Yulia Tymoshenko, Victor Yushchenko and Victor Yanukovych were once called the “eternal triangle” of Ukrainian politics, but eternity is not what it used to be. One side of the triangle has disappeared.
Five years ago, when the Orange Revolution turned Yushchenko and Tymoshenko into democratic heroes, the villain of the piece was Yanukovych, the former Communist apparatchik who tried to steal the 2004 election. But Yushchenko was a very weak president except in one area: his obsessive feud with his former ally, Prime Minister Tymoshenko, which all but paralyzed the government of Ukraine for five wasted years.
It’s likely that she bears as much of the responsibility as he does for this disastrous clash of personalities, but she is a much more vivid personality and an adroit politician, so the public blamed Yushchenko. Now he has lost the presidency in the most humiliating manner imaginable.
In complete denial about his loss of public support, Yushchenko insisted on running again in the Jan. 17 presidential election – and got only 5 percent of the vote. It is “Yulia” (as she is known to everyone in Ukraine) who will slug it out with her old enemy, Yanukovych, in the second round of voting on Feb. 7.
Last time around, this was a confrontation that seemed to matter. It was a great story: the young democratic heroine Tymoshenko in her trademark braid, committed to modernizing Ukraine and bringing it into the European Union and the NATO military alliance, versus the corrupt and colorless Yanukovych, who wanted to drag Ukraine back into collectivist poverty and political subjugation to Russia.
But things look different this time.
The greatest difference is that there no longer seems to be such a difference between their policies. It’s now clear that Ukraine will never join NATO: the alliance does not seek a confrontation with Russia, and only 20 percent of Ukrainians would support membership in NATO anyway.
It’s also obvious that the European Union does not want to expand this far east. It is already suffering severe indigestion from its last round of expansion in Eastern Europe, and taking in an even poorer country with a population of 46 million people would not rank very high on the EU’s list of priorities, even if Brussels were not also reluctant to annoy Russia. So Tymoshenko and Yanukovych no longer have much to disagree about in foreign policy.
Neither is there much to argue about on economic policy anymore, since the country has few options left. Five years of political paralysis made Ukraine very vulnerable when the recession struck. Its apparent prosperity depended on a huge inflow of foreign investment, and the prosperity drained away as fast as the foreign capital itself. Ukraine’s economy shrank by 15 percent last year, and the national currency, the hryvnia, has halved in value.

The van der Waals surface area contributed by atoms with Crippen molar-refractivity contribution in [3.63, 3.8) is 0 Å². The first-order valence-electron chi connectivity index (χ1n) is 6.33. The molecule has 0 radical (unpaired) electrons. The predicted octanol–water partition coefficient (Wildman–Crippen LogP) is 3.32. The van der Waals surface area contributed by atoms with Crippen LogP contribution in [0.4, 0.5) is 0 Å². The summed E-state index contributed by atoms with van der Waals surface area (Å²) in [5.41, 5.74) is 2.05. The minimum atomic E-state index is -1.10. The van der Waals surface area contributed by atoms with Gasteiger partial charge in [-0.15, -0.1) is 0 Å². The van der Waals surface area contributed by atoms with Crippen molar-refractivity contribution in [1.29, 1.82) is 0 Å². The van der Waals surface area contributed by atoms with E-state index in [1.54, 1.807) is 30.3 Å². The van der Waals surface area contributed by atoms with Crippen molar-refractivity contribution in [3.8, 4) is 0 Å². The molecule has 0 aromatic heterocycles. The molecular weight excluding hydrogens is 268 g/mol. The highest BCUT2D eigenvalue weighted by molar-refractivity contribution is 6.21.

Whether Yanukovych or Tymoshenko wins hardly matters economically. Only massive loans from the International Monetary Fund are keeping the economy afloat at the moment, and for some time to come it will be the IMF, not the new government, that makes the key economic decisions. So what’s left? Well, they could fight over national identity.
The west of the country is Ukrainian-speaking, and deeply nationalistic; the east is mostly Russian-speaking, heavily industrialized, and would welcome closer ties with Russia. So this is the ground on which the two leading presidential candidates have chosen to fight, with Tymoshenko promising to keep Ukrainian as the sole official language and Yanukovych promising equal status for the Russian language.
Given the demography of Ukraine, this probably means that Tymoshenko will win the presidency in the second round of voting. (The nationalist vote was split too many ways in the first round, with a total of 18 candidates running.) But who cares, apart from Ukrainians?
The glory days of the Orange Revolution were misleading. The key fact about the country is that Ukrainian per capita income is only about a third of Russia’s. When the Soviet Union collapsed in 1991, Ukraine kept its steel and chemical industries, and even an aviation industry. But the oil and gas stayed in Russia. Ukraine has to pay through the nose for it, and it simply must stay on good terms with Russia.
With so little room for maneuver abroad, and such rampant corruption at home (it is said that 400 of the 450 members of parliament are millionaires), Ukrainians have grown very cynical about democracy. Indeed, a recent poll disclosed that only 30 percent of Ukrainians think that the change to democracy has been good for their country, whereas 50 percent of Russians think so.
And only 26 percent of Ukrainians say that they are satisfied with their lives. Democracy does not heal all wounds.
Gwynne Dyer is a London-based independent journalist whose articles are published in 45 countries.
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